José is about the titular Guatemalan food service worker (Enrique Salanic), doing that thankless job to support himself. He also helps out his mother (Ana Cecilia Mota). She lives with him, selling sandwiches for a living. This movie brings writer-director Li Cheng with his frequent collaborator George F. Roberson. Here, they do their best in letting us observe their protagonist.
Cheng sometimes shows religion keeping their stronghold in Guatemala, coming into conflict with José’s homosexuality. His sexuality becomes important to him as he meets Luis (Manolo Herrera), a construction worker. Starting their relationship online, he sneaks away from work to see Luis. Their ‘right now’ rendezvous turns serious. They think about living together, which is impossible in the city.
Much of Cheng’s movie shows José and Luis together. This means that thankfully, he doesn’t show the racialized bible thumping villains who show up in other LGBT festival fare. The two men also don’t seem to be in the same terrible danger like they would be in other films. That said, Cheng only portrays Guatemalan society in unfulfilling impressionistic sketches.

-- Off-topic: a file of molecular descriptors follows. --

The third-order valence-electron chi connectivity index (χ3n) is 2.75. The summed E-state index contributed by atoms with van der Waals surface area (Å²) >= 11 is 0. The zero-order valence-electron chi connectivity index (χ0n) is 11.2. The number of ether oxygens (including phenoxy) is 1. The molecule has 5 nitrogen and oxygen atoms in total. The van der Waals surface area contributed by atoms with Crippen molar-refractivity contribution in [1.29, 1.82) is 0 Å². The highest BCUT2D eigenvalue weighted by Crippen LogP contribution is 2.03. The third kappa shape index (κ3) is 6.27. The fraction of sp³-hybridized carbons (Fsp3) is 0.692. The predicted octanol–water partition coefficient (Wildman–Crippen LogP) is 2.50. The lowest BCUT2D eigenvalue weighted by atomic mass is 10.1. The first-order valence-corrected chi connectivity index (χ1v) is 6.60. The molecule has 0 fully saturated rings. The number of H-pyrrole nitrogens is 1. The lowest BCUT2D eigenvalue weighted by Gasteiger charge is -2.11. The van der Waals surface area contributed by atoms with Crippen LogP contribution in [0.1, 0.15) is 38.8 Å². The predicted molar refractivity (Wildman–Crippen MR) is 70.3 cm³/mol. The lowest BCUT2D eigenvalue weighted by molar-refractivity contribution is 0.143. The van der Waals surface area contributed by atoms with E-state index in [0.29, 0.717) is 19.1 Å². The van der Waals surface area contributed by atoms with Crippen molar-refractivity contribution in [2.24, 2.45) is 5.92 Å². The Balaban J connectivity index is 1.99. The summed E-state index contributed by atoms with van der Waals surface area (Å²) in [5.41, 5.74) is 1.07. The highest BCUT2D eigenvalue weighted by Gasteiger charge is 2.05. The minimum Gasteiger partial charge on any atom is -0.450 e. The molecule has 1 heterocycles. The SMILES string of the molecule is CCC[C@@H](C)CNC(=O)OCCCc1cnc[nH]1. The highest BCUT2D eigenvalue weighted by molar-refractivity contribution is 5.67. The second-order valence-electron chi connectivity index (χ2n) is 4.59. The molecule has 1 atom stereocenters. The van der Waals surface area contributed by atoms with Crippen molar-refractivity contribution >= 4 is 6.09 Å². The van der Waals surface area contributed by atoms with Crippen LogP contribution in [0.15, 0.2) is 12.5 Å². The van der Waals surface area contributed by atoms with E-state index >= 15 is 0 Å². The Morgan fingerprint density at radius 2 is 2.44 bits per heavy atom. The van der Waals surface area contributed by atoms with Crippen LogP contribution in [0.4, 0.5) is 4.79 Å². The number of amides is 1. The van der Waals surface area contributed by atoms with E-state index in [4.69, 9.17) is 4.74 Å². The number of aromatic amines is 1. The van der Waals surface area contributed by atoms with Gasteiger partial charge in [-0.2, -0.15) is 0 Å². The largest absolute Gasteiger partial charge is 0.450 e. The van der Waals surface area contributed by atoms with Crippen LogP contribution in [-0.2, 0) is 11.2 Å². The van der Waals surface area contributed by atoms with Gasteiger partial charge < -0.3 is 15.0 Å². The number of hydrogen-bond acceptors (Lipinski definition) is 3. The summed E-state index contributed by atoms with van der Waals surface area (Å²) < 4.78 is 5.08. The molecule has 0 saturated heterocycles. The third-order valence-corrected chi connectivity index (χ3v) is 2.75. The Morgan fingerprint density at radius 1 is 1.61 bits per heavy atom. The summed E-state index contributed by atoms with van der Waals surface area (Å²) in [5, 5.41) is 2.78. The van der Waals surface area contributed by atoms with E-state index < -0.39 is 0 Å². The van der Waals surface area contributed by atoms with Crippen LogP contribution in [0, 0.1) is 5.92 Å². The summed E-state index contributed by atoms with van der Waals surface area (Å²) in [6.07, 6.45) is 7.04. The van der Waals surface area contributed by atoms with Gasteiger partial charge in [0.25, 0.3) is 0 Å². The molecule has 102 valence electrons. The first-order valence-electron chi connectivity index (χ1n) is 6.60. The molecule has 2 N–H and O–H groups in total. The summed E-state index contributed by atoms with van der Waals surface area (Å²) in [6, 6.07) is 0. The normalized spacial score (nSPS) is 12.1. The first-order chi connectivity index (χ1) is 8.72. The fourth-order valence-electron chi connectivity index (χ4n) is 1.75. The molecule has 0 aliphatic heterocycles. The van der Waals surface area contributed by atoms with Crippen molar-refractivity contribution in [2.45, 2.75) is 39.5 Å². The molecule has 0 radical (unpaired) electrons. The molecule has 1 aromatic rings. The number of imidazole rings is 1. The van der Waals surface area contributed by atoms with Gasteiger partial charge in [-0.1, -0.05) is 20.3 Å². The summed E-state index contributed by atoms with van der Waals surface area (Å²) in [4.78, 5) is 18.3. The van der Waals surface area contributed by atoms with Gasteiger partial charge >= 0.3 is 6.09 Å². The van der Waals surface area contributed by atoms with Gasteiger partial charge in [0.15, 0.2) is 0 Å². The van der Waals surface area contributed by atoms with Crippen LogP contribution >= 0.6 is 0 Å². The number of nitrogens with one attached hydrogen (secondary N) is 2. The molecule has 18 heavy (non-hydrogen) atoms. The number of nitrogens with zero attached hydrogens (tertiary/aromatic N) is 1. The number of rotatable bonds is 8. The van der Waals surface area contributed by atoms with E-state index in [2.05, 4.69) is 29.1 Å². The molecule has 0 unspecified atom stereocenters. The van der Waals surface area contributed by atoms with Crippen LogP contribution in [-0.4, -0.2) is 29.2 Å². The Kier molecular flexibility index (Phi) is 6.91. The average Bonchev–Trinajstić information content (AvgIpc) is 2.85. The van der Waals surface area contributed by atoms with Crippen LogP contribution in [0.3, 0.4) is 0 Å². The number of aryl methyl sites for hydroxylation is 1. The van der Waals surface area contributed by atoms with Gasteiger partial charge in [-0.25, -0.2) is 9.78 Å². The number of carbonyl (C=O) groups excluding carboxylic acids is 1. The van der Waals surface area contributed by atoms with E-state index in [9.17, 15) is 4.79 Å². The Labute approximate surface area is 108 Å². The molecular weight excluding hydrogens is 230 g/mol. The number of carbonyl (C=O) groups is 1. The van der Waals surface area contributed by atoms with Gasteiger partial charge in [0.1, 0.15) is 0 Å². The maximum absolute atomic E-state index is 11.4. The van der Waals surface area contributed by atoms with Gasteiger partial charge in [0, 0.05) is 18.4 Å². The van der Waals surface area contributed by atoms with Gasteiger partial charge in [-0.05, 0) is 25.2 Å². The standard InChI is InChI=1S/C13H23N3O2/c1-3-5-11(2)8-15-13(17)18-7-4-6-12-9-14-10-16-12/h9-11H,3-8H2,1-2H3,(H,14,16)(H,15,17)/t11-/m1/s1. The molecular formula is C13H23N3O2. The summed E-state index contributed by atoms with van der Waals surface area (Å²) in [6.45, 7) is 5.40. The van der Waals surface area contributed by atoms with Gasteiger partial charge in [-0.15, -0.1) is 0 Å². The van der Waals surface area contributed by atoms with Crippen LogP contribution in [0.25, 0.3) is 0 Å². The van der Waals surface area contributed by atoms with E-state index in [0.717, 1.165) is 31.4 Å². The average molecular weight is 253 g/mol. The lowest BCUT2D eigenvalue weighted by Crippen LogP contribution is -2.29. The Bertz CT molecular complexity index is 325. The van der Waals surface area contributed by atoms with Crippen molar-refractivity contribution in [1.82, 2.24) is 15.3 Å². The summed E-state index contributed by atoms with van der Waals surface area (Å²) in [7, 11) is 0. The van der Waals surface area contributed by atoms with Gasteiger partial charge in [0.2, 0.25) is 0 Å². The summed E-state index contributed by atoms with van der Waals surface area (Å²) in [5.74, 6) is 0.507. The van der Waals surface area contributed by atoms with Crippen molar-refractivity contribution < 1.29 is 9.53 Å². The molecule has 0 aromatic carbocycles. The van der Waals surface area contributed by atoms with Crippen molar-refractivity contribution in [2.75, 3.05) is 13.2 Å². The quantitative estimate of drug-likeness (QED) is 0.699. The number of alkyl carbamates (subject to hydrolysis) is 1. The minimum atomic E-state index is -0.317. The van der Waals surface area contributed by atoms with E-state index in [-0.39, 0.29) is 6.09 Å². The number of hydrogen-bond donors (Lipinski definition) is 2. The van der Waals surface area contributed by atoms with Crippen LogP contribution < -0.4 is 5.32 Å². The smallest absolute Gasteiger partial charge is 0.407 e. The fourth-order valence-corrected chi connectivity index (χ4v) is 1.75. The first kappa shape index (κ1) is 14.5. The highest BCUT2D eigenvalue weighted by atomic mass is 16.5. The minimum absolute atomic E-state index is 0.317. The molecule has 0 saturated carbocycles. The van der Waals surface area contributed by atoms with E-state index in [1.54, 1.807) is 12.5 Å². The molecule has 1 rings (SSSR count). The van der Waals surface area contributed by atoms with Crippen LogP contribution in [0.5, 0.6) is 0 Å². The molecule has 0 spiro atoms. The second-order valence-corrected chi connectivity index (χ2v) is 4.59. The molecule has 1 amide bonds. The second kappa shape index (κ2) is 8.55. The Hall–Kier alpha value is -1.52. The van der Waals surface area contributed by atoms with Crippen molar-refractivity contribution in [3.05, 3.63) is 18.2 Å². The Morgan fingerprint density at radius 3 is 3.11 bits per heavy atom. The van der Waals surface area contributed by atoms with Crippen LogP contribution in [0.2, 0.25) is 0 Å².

Cheng also adds one too many subplots here. One specific subplot involves two of José’s straight coworkers. They flagrantly display their relationship as an obvious way to compare how he has to hide Luis. They’re affectionate and happy while he’s standoffish and civil. But of course, we eventually the young woman in that relationship in a sad state for obvious reasons.
US based Cheng and Robeson apparently interviewed hundreds of people to make this film as authentic as possible. That results in a film with moments of specificity but they are too few and far between. Its third act devolves into clichés of hookups and heartbreaks. And the visuals here depend on shadow play, making for a frustrating viewing experience.
- Release Date: 5/28/2019